:else (recur b (dec n) (* b a))))]
    (f b n 1)))
(fast-expt-iter 2 5)
;; Exercise 1.18.  Using the results of exercises 1.16 and 1.17, devise a procedure that generates an iterative process for multiplying two integers in terms of adding, doubling, and halving and uses a logarithmic number of steps.40

;; After thinking of the invariant, it comes naturally.
(defn fast-mult-iter [a b n]
  ;; a﹒b + n is invariant
  (let [double (fn [a] (* a 2))
        halve (fn [a] (/ a 2))]
    (cond
      (zero? b) n
      (even? b) (recur (double a) (halve b) n)
      :else (recur a (dec b) (+ n a)))))
(fast-mult-iter 11 3 0)

A logarithmic algorithm for computing Fibonacci numbers, super cool! My derivation of the transform is here: https://notability.com/n/~S4C78hC359sd2EDdHWkW.

;; Exercise 1.19
(defn fib-iter [a b p q count]
  (cond (= count 0) b
        (even? count) (recur
                       a
                       b
                       (+ (* q q) (* p p))
                       (+ (* q q) (* 2 p q))
                       (/ count 2))
        :else (recur (+ (* b q) (* a q) (* a p))
                     (+ (* b p) (* a q))
                     p
                     q
                     (dec count))))
(fib-iter 1 0 0 1 10)

For the following exercises, we use Clojure’s built-in time function, which prints out the runtime of the expression as a side-effect.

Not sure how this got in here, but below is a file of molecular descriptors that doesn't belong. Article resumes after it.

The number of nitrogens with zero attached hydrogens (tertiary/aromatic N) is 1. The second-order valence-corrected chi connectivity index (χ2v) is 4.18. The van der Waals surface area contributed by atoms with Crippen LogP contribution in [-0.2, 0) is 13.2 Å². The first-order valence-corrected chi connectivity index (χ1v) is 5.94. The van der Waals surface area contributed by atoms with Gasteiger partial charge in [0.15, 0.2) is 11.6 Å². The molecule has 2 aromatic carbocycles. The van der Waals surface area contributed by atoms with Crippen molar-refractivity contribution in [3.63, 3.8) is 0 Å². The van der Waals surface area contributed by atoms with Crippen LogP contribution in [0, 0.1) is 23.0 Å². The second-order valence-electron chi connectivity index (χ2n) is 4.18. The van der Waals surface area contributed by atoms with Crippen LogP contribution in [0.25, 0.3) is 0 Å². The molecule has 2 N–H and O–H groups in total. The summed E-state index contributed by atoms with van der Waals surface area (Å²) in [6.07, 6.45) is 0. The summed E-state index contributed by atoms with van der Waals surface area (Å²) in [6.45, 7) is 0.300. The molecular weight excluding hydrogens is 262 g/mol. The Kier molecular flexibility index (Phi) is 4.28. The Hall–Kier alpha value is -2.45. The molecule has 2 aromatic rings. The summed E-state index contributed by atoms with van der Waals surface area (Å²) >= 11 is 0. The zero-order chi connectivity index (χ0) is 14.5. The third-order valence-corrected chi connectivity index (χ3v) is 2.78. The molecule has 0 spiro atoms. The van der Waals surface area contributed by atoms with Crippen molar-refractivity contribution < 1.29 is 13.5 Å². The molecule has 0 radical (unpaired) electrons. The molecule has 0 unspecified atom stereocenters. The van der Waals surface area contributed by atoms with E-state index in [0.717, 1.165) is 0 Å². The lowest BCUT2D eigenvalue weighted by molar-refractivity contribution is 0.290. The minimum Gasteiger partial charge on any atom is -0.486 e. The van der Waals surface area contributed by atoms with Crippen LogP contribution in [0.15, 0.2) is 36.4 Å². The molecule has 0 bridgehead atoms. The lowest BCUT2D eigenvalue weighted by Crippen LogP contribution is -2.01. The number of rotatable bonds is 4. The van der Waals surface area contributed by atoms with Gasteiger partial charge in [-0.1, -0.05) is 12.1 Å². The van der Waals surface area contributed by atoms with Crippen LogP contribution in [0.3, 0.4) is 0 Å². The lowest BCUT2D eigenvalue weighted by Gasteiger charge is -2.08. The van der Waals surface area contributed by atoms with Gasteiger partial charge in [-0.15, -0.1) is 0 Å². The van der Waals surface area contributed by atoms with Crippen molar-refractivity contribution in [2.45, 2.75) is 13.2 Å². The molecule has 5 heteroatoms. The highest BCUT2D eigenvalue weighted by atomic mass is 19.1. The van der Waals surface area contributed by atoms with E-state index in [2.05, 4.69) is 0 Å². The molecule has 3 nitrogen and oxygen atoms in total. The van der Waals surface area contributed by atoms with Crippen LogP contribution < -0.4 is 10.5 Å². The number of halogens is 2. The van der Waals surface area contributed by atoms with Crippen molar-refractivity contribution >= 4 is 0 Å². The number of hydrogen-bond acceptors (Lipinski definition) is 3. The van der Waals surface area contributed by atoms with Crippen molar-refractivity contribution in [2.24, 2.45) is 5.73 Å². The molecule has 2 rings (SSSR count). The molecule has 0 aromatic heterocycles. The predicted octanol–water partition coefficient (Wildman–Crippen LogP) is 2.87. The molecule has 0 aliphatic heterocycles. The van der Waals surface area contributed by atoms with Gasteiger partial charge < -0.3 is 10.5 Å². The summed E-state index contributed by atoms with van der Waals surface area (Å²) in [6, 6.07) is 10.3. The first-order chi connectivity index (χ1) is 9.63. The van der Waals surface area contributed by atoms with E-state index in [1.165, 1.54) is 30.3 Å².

;; Exercise 1.21.  Use the smallest-divisor procedure to find the smallest divisor of each of the following numbers: 199, 1999, 19999.
(defn smallest-divisor-slow [n]
  (first (filter #(zero? (mod n %))
                 (range 2 (inc n)))))

(defn smallest-divisor [n]
  (first (filter #(zero? (mod n %))
                 (concat '(2) (range 3 (inc n) 2)))))

(smallest-divisor 199) ;; 199
(smallest-divisor 1999) ;; 1999
(smallest-divisor 19999) ;; 7

;; Ex 1.23
(defn prime-slow? [n] (= n (smallest-divisor-slow n)))
(defn prime? [n] (= n (smallest-divisor n)))
(time (dotimes [n 10] (prime? 1000037))) ;; 555 ms
(time (dotimes [n 10] (prime-slow? 1000037))) ;; 1073 ms
;; 2x speedup, as expected!

Here we apply another trick to measure the runtime of the code - we use doall since Clojure’s sequences are lazy and we want to force evaluation.

;; Ex 1.21
(defn fermat-test [n]
  (let [expmod (fn expmod [base exp m]
                 (cond (zero? exp) 1
                       (even? exp) (let [x (expmod base (/ exp 2) m)] (mod (* x x) m))
                       :else (mod (* base (expmod base (dec exp) m)) m)))
        try-it  (fn [a] (= (expmod a n n) a))]
    (try-it (+ 1 (rand-int (dec n))))))
;; Uses the mod property 
(fermat-test 19999)

(defn fast-prime? [n times]
  (cond (zero? times) true
        (fermat-test n) (fast-prime? n (- times 1))
        :else false))

;; Ex 1.22